Reports on deforestation in Australia painted a gloomier picture that called out Australia as the only developed nation on the list of the world’s deforestation hotspots.
“But in Eastern Australia, agriculture is by far the biggest driver of deforestation. Eighty-five per cent of it is just for beef cattle pasture or for sheep pasture”
In light of poor health of the natural environment in canola producing countries and the high risks of extinctions of koalas in Australia and the number of species in Canada facing extinction, why should their canola qualify as “renewable” for the EU?
Palm oil producing countries can easily argue for the continued use of palm-oil based biofuels by the EU by using the same reasoning of canola exporting countries that any forest loss is due to tree plantations, expanding and diversifying economic activities and supporting community employment.
Palm oil producing countries can further the stakes by quoting ILUC and show that banning palm oil as a renewable source of energy will lead to more deforestation and emissions from canola producing countries. The reasoning behind ILUC is strange enough that this should work.
The preferential treatment shown to canola imports of the EU shows an abhorrent element of the ILUC concept that zeroes in on deforestation between 2008 and 2015. These were the most dynamic years for the development of palm oil producing countries as they matured with minimal assistance from foreign aid. This is how the deforestation in Indonesia or Malaysia should be seen. An investment of natural capital for self sufficiency which has managed to preserve over 50% of the forest canopies. This must be seen as a remarkable achievement when compared to countries that produce canola.
Fair Treatment for All Vegetable Oil Based Biofuels
This is a discussion that must take place at the EU ASEAN JWG as it is supposed to look at the issues surrounding all vegetable oils. Sustainable feedstock for renewable energy is a complex issue that will have no ready answers in the short term. Yet there is no time to lose in the global fight against climate change!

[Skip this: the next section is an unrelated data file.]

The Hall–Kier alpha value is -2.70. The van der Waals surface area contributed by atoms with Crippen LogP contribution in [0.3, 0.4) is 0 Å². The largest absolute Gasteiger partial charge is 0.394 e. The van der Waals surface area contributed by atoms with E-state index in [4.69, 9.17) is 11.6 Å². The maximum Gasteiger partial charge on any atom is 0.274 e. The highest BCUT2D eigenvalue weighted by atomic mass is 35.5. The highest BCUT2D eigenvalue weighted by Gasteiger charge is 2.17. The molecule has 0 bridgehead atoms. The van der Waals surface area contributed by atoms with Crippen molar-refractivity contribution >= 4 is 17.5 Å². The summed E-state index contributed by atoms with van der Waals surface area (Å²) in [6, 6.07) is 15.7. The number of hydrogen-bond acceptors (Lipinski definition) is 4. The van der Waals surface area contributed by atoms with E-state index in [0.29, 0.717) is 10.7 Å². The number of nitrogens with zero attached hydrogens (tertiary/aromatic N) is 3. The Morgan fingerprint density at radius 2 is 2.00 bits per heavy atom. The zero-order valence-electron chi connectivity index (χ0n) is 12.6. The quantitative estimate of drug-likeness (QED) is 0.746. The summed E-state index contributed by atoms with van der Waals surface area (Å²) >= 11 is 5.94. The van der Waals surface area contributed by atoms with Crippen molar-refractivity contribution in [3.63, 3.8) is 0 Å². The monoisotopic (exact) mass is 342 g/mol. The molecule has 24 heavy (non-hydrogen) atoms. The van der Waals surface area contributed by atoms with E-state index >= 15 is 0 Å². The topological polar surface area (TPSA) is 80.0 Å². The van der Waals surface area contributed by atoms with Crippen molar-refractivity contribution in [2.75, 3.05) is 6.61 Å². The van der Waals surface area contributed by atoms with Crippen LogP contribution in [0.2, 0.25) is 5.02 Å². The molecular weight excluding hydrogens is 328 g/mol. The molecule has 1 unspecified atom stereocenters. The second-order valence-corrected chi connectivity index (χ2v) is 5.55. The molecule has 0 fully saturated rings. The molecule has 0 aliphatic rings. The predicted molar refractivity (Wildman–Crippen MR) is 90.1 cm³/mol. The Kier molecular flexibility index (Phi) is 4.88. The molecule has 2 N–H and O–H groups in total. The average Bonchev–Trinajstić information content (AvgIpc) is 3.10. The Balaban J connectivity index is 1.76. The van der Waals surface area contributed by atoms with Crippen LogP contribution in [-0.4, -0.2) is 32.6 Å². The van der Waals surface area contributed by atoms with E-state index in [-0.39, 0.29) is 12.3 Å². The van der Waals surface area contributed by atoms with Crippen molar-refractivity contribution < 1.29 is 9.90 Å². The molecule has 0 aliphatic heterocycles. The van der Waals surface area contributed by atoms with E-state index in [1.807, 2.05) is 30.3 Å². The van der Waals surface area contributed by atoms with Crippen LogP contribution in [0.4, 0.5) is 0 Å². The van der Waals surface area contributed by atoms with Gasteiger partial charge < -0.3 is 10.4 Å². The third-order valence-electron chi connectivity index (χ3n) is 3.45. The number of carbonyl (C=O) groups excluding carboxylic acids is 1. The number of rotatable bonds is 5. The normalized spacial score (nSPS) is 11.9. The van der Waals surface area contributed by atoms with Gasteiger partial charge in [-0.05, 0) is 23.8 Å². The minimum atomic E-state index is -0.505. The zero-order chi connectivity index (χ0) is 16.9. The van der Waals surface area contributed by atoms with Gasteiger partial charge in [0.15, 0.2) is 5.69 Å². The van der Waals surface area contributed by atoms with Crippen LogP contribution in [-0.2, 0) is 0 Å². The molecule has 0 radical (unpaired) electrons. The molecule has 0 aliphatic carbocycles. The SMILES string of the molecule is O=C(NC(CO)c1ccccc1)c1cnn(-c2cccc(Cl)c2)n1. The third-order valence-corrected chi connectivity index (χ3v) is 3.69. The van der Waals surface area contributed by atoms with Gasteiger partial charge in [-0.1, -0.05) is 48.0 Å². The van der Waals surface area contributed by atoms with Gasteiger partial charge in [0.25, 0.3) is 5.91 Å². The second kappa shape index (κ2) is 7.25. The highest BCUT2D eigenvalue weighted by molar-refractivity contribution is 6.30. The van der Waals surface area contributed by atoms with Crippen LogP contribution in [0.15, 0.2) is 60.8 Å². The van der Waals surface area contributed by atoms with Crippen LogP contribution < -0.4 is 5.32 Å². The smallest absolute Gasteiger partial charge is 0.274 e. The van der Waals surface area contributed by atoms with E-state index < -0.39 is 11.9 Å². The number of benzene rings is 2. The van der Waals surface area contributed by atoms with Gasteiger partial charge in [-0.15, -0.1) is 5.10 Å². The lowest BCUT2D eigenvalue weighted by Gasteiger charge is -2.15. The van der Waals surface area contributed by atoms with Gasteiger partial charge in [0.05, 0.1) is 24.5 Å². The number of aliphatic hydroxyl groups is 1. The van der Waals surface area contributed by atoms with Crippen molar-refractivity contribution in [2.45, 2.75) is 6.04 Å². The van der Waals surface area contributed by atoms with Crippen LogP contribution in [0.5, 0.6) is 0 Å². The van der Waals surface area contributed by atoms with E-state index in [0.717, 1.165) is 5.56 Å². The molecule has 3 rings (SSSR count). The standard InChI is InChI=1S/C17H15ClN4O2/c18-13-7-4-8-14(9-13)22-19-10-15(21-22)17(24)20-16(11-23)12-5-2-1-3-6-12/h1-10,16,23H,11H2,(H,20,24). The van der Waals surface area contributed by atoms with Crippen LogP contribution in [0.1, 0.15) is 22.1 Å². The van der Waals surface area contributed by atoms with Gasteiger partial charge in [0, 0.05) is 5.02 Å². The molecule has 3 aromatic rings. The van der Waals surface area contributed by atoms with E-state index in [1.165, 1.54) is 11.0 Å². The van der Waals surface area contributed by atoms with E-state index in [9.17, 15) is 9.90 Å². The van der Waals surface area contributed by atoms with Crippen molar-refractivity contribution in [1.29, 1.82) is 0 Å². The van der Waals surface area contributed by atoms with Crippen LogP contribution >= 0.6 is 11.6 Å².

To simplify matters for the EU ASEAN JWG, one of the most readily available solutions is to accept the German based ISCC system to qualify vegetable oils under the EU’s REDD ll.
Both Australia and Canada have been exporting canola to the EU for biofuels as they “meet greenhouse gas emissions savings requirement” as certified by the ISCC. This is no different from ISCC certified palm oil. The ISCC has actually voiced their disagreement to a ban on palm oil biofuels warning that:
“Banning palm oil for energy uses offers no contribution to the fundamental objective of moving towards a sustainable agriculture whether for palm oil.”
The EU can and must lead a charge towards sustainable agriculture globally. Palm oil producing countries have proven themselves as willing supporters despite the existing discrimination against palm oil as the countries share the same goals and visions of a sustainable planet.